It may not take a weatherman to know which way the wind blows, but if you want to know which way it’s going to blow tomorrow you should consult a meteorologist.
Likewise, it doesn’t take any kind of expert to know Clark County’s economy is in the dumps. A new study suggests that if you want to know when things will get better, however, consulting experts won’t get you very far. Even the Federal Reserve’s best models do a poor job at forecasting economic growth, the nonpartisan Brookings Institution reported Tuesday.
That conclusion spurred me to look into some recent forecasts we’ve published in The Columbian to see if experts with in-depth knowledge of specific Clark County sectors might be more successful. They aren’t.
I looked at 26 verifiable predictions The Columbian has published over the past two years. Our experts were right 10 times, wrong 16 times.
That’s not to say we would have been better off flipping a coin. When state labor economist Scott Bailey predicted that Clark County’s construction sector would shed 500 jobs in 2009, he was right that the industry would suffer. He just didn’t anticipate how bad things would be that year, when 2,000 construction workers lost their jobs.
Most Columbian predictions — 19 out of 26 — at least got the general trend right, even if they were wrong on the details.
Rob Bernardi, president of Kokusai Semiconductor Equipment in Vancouver, has been accurate 40 percent of the time, but 80 percent of the time he got the big idea right. He predicted spending on semiconductor equipment would grow 53 percent this year, for example, but it’s up more than 120 percent.
As long as sales climb when he expects they’ll climb and drop when he expects they’ll drop, Bernardi believes his forecast efforts are worthwhile. Businesses are better off if they know when to hoard inventory and when to scale back.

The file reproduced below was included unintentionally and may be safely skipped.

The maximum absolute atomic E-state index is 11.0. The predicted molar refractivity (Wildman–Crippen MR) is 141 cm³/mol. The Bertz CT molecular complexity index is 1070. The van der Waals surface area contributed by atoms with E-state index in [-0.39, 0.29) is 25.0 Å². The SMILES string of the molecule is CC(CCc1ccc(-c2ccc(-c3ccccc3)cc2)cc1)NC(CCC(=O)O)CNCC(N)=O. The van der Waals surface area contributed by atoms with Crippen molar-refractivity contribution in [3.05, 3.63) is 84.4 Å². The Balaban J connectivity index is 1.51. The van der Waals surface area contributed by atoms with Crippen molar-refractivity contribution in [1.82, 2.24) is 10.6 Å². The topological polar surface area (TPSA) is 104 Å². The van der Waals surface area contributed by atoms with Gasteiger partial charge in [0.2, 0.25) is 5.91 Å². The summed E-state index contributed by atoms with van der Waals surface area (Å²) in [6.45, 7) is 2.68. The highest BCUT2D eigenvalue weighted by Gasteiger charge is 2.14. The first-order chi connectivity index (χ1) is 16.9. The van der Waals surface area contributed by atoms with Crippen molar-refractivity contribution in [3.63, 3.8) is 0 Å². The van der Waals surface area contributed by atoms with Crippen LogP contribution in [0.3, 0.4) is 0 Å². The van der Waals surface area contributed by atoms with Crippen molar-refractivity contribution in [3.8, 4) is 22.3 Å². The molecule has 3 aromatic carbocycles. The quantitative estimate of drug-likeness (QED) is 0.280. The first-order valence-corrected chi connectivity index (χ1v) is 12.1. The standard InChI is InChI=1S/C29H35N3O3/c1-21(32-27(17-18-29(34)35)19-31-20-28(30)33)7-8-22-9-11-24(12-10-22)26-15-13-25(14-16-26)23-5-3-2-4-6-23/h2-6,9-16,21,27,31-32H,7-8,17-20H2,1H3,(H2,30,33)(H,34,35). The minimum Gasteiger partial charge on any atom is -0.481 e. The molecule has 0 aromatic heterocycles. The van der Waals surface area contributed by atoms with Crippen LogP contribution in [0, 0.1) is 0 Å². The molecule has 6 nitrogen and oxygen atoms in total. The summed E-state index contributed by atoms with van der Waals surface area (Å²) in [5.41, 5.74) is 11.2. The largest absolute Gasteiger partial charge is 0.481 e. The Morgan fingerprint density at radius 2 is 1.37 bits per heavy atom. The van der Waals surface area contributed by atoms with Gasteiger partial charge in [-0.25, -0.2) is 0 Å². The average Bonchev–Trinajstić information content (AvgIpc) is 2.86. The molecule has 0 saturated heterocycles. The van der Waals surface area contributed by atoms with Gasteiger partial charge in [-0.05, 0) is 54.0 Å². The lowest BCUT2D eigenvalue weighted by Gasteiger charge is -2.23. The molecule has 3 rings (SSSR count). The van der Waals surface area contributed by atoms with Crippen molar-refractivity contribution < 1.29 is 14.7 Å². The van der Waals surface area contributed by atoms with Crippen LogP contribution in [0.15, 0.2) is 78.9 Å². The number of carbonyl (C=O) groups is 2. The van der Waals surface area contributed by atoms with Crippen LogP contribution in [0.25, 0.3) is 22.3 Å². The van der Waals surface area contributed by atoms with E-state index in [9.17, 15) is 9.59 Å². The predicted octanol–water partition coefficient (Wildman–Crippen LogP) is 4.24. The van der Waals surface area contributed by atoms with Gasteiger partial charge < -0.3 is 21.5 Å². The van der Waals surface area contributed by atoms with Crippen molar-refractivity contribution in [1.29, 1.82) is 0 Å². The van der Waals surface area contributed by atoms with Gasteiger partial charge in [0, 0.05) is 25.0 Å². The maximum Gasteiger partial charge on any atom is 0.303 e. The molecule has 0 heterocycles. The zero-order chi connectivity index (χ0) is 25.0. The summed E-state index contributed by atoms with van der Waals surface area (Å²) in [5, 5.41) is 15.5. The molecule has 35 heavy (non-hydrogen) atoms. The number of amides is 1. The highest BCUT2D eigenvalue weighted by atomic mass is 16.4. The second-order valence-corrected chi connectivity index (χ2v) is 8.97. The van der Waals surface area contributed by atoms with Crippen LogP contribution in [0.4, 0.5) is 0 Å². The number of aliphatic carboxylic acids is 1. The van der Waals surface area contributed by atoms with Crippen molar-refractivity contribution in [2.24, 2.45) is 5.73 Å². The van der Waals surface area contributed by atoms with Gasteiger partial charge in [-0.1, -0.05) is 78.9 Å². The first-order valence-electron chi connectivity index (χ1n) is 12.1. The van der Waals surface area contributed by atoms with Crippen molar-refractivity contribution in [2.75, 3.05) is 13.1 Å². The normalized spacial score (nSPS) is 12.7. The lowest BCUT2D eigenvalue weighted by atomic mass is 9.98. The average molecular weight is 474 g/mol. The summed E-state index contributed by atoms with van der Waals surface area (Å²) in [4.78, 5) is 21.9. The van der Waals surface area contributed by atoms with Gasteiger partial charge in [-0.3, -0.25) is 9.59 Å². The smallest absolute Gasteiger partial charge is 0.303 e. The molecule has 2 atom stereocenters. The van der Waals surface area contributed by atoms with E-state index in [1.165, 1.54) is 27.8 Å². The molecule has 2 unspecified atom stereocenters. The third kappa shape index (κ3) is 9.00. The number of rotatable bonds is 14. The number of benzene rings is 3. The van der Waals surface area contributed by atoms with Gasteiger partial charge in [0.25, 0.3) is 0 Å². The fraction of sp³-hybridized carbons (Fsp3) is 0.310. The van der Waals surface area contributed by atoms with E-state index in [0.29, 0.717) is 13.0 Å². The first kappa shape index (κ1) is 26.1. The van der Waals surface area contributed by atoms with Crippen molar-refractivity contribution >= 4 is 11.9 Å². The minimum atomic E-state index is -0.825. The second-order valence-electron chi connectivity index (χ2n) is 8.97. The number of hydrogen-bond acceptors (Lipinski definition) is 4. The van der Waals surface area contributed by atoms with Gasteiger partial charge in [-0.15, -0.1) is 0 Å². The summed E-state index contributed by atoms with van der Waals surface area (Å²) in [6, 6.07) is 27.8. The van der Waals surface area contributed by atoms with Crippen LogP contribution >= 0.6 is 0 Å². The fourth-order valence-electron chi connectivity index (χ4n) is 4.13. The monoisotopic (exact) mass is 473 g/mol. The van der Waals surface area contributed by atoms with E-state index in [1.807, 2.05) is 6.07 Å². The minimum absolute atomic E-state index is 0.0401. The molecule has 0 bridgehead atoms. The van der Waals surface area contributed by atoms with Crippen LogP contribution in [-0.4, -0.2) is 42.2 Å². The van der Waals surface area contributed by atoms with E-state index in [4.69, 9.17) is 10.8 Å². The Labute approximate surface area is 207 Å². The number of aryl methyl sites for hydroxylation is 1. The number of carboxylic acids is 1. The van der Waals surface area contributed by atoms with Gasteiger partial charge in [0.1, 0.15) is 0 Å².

Bernardi builds his forecasts about the semiconductor industry after careful reviews of leading thinkers, and after looking at what recent data suggests might happen next.
Many predictions are far less thought out. When retail sales inched up 0.4 percent in August, some experts saw that as a sign that stores will continue improving for the rest of this year. I hope that’s right, but I’m skeptical that one month’s tiny increase really tells us much about the future.
“There’s a real myopia or fixation on what the latest piece of data tells us,” Bailey said. “No economist has a crystal ball.”
He prefers to look at several months of data before predicting what might come next. If we’ve been steadily moving in one direction, odds are we’ll keep going that way. Right now, Clark County’s data tells us that unemployment is high, but not climbing. Home prices are low, but not dropping.
Before satellites and Doppler radar, weather forecasts were notoriously inaccurate. The best way to predict tomorrow's weather was to step outside and make an educated guess.
Clark County’s been under clouds for two years now. When I look at the horizon, I see clear skies in one direction, rough storms the other. The air is still, but that won’t last. I wish I knew which way the wind would blow.
Courtney Sherwood is The Columbian’s business and features editor. Reach her at 360-735-4561 or firstname.lastname@example.org.